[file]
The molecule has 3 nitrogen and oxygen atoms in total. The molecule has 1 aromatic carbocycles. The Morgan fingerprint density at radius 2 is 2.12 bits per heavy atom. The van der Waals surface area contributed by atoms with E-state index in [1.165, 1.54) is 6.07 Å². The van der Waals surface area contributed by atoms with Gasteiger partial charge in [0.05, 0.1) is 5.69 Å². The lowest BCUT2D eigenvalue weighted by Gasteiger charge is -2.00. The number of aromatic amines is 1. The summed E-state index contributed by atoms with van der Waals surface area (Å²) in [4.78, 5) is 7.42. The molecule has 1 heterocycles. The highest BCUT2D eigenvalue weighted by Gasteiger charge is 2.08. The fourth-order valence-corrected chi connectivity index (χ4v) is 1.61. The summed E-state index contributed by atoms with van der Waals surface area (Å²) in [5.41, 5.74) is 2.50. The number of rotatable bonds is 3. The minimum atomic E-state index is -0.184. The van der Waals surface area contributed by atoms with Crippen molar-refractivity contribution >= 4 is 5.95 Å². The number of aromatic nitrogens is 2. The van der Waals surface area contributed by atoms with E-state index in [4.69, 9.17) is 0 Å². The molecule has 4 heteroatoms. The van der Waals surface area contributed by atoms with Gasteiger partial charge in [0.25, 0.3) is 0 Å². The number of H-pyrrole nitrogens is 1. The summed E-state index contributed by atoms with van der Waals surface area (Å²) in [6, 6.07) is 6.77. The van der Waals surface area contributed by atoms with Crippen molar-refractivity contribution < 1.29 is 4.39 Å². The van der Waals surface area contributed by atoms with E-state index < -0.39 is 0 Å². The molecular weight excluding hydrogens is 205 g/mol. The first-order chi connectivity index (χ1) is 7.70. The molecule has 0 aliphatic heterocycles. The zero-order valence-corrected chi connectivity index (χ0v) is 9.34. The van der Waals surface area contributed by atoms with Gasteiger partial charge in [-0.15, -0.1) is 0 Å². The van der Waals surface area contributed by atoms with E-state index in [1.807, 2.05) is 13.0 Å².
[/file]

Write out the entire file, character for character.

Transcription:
The molecule has 3 nitrogen and oxygen atoms in total. The molecule has 1 aromatic carbocycles. The Morgan fingerprint density at radius 2 is 2.12 bits per heavy atom. The van der Waals surface area contributed by atoms with E-state index in [1.165, 1.54) is 6.07 Å². The van der Waals surface area contributed by atoms with Gasteiger partial charge in [0.05, 0.1) is 5.69 Å². The lowest BCUT2D eigenvalue weighted by Gasteiger charge is -2.00. The number of aromatic amines is 1. The summed E-state index contributed by atoms with van der Waals surface area (Å²) in [4.78, 5) is 7.42. The molecule has 1 heterocycles. The highest BCUT2D eigenvalue weighted by Gasteiger charge is 2.08. The fourth-order valence-corrected chi connectivity index (χ4v) is 1.61. The summed E-state index contributed by atoms with van der Waals surface area (Å²) in [5.41, 5.74) is 2.50. The number of rotatable bonds is 3. The minimum atomic E-state index is -0.184. The van der Waals surface area contributed by atoms with Crippen molar-refractivity contribution >= 4 is 5.95 Å². The number of aromatic nitrogens is 2. The van der Waals surface area contributed by atoms with E-state index in [4.69, 9.17) is 0 Å². The molecule has 4 heteroatoms. The van der Waals surface area contributed by atoms with Gasteiger partial charge in [0.25, 0.3) is 0 Å². The number of H-pyrrole nitrogens is 1. The summed E-state index contributed by atoms with van der Waals surface area (Å²) in [6, 6.07) is 6.77. The van der Waals surface area contributed by atoms with Crippen molar-refractivity contribution < 1.29 is 4.39 Å². The van der Waals surface area contributed by atoms with E-state index < -0.39 is 0 Å². The molecular weight excluding hydrogens is 205 g/mol. The first-order chi connectivity index (χ1) is 7.70. The molecule has 0 aliphatic heterocycles. The zero-order valence-corrected chi connectivity index (χ0v) is 9.34. The van der Waals surface area contributed by atoms with Gasteiger partial charge in [-0.15, -0.1) is 0 Å². The van der Waals surface area contributed by atoms with E-state index in [1.807, 2.05) is 13.0 Å².